160,000 businesses in Mexico closed due to drug war violence in 2011

April 5, 2012 by  
Filed under Americas


MEXICO CITY — Insecurity created by organized crime in Mexico forced the closure of more than 160,000 companies in 2011 alone, according to the country’s employers confederation Coparmex.

The warning, late Tuesday, came amid raging gangland-style violence across swaths of the country which is blamed for some 50,000 deaths since 2006.

“Organized crime is deteriorating competitiveness… discouraging national and foreign investment, (and) causing the closure of formal businesses. In 2011 alone more than 160,000 companies stopped operating in the country,” according to an online statement from Coparmex President Alberto Espinosa.

Companies were also being forced to pay higher insurance premiums, of up to 30 percent in badly-hit northern areas near the US border, Espinosa said.

“Insecurity in Mexico is reaching levels not seen in decades,” he added, lamenting that business leaders and families were leaving the country to seek security elsewhere.

Espinosa called for a revision of the anti-crime strategy of the government of President Felipe Calderon, which includes the deployment of tens of thousands of soldiers and been accompanied by a striking rise in violence in some areas.

He also criticized impunity seen in “98 percent” of crimes.

Just three months before general elections, the employers’ leader called for a new strategy and “clear promises” from the main presidential candidates. Calderon is constitutionally barred from standing for a second term.


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U.S. Special Ops Commander and Navy SEAL to Oversee Mexican Military Training

March 20, 2012 by  
Filed under Americas, Featured

Mexican special operations team conducts field training exercise in the Yucatan Peninsula. Photo published by the newspaper El Universal.

By Mario Andrade
March 20, 2012

The U.S. Embassy in Mexico City has a new member who’s now responsible for the training of Mexican troops, according to KGBT news. Rear Admiral Colin Kilrain, a U.S. Navy SEAL will oversee the training that Mexican troops need to fight the drug cartels.

One of the proponents of the idea to send the Rear Admiral and Navy SEAL to Mexico is Texas Congressman Henry Cuellar. In an interview with KGBT, Cuellar said:

“Just using brute force doesn’t work anymore. You need to have intelligence, technology, training and operations to make sure that they do win. We’ve always had military attaches. This just meets a higher level.”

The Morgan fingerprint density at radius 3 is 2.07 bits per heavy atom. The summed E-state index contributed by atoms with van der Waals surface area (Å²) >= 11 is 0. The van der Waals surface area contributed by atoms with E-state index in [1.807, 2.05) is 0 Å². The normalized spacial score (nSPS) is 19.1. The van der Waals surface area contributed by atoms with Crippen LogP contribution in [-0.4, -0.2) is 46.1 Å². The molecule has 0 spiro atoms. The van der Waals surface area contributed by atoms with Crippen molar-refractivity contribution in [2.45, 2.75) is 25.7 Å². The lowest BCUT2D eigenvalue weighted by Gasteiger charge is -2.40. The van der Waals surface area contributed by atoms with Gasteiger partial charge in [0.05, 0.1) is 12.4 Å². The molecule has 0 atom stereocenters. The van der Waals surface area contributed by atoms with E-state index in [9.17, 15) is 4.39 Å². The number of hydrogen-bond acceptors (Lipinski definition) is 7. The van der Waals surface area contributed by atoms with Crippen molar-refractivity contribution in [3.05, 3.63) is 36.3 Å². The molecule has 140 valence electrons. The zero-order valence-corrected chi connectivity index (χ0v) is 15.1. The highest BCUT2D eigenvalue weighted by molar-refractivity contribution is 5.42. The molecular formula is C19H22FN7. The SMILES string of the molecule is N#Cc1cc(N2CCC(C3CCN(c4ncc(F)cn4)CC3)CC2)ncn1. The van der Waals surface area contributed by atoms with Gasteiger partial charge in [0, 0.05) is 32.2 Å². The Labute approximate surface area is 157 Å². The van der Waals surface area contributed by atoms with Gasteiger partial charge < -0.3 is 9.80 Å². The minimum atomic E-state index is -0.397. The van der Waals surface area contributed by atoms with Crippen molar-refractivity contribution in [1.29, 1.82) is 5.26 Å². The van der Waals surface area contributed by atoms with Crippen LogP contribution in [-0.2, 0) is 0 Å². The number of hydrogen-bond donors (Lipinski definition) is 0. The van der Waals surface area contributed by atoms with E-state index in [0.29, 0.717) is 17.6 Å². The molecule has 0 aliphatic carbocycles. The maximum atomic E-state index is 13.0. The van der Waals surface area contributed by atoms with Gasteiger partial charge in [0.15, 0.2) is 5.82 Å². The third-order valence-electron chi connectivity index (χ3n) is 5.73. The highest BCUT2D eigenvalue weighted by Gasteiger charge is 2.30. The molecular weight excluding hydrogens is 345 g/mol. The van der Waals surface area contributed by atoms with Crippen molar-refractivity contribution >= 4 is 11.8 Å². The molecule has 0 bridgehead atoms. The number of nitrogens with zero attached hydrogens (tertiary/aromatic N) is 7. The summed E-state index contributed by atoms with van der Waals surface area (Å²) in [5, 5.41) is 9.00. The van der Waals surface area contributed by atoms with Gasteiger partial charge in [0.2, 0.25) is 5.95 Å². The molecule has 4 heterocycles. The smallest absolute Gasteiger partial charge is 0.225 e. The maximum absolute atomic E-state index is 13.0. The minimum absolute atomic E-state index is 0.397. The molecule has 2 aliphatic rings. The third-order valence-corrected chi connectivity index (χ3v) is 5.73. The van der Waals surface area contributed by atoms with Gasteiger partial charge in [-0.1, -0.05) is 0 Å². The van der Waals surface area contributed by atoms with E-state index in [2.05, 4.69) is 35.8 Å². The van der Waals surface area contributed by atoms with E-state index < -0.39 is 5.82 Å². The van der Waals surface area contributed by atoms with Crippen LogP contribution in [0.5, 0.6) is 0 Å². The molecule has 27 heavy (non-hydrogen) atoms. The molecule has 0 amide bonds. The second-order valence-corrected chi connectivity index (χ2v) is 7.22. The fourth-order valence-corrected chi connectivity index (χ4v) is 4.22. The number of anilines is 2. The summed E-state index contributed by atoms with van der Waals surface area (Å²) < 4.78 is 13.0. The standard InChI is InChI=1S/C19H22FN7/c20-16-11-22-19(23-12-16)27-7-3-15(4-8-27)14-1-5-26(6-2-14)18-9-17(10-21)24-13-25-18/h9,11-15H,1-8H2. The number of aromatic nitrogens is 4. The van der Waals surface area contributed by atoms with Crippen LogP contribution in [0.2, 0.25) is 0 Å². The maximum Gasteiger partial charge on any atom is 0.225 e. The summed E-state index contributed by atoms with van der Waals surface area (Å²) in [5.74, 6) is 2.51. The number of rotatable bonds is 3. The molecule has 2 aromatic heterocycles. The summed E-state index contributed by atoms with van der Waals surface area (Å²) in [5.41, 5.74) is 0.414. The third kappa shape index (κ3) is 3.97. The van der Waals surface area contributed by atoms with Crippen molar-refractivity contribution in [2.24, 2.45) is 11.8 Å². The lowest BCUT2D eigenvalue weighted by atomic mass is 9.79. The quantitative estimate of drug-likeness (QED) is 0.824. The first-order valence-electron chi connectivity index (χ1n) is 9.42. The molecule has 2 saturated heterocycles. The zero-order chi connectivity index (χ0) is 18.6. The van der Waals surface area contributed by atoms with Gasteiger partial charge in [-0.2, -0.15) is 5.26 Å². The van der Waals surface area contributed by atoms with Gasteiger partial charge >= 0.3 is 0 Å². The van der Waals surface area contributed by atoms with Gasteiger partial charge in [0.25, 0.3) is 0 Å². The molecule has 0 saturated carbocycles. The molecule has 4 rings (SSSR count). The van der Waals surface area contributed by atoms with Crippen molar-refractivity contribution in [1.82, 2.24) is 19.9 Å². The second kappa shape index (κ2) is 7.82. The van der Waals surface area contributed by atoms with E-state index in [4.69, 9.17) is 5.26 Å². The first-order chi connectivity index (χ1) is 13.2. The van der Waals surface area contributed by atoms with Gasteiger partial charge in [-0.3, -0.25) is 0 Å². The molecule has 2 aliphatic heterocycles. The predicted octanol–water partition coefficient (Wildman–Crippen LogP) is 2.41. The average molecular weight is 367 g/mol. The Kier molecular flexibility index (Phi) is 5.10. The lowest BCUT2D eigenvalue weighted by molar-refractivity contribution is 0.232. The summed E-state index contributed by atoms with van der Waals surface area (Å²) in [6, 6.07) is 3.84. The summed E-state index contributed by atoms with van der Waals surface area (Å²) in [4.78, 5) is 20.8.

The Admiral’s arrival follows a recent secret meeting between the U.S. and Mexican military forces in Matamoros, Mexico, as well as the failed capture of Joaquin ‘El Chapo’ Guzman two weeks ago in Los Cabos, Mexico.

Last year, DeadlineLive.info reported that a joint U.S.-Mexico training base was being built in Puebla, Mexico. The 54-acre facility will cost tax payers $22 million. It will have barracks for about 500 personnel, two conference auditoriums, two chow halls, a helicopter landing area, four watch towers, a gun range, a forensic lab, a training court room, as well as smoke and fire simulation buildings.

Although the base is supposed to be a police academy, local residents and public officials claim that the base will be used for special forces training -both law enforcement and military.

Opponents of President Felipe Calderon are accusing him of ‘bin-ladenizing’ the attempts to capture Joaquin Guzman –the most wanted drug lord in the world. Now that a Navy SEAL will be training Mexican troops, critics are now bracing for a spectacular capture of Guzman, which will boost the National Action Party presidential candidate and Calderon’s would-be successor, Josefina Vazquez Mota to power.

Rear Admiral Colin Kilrain currently serves in the National Security Council. Before retiring from active duty, Admiral Kilrain was commander of Naval Special Warfare Group Two in Norfolk, Va. He was responsible for coordinating Navy SEAL deployments and operations in Europe and the Americas.

Both U.S. and Mexican governments have admitted that American special operations teams are currently deployed in Mexico, serving in ‘advisory roles.’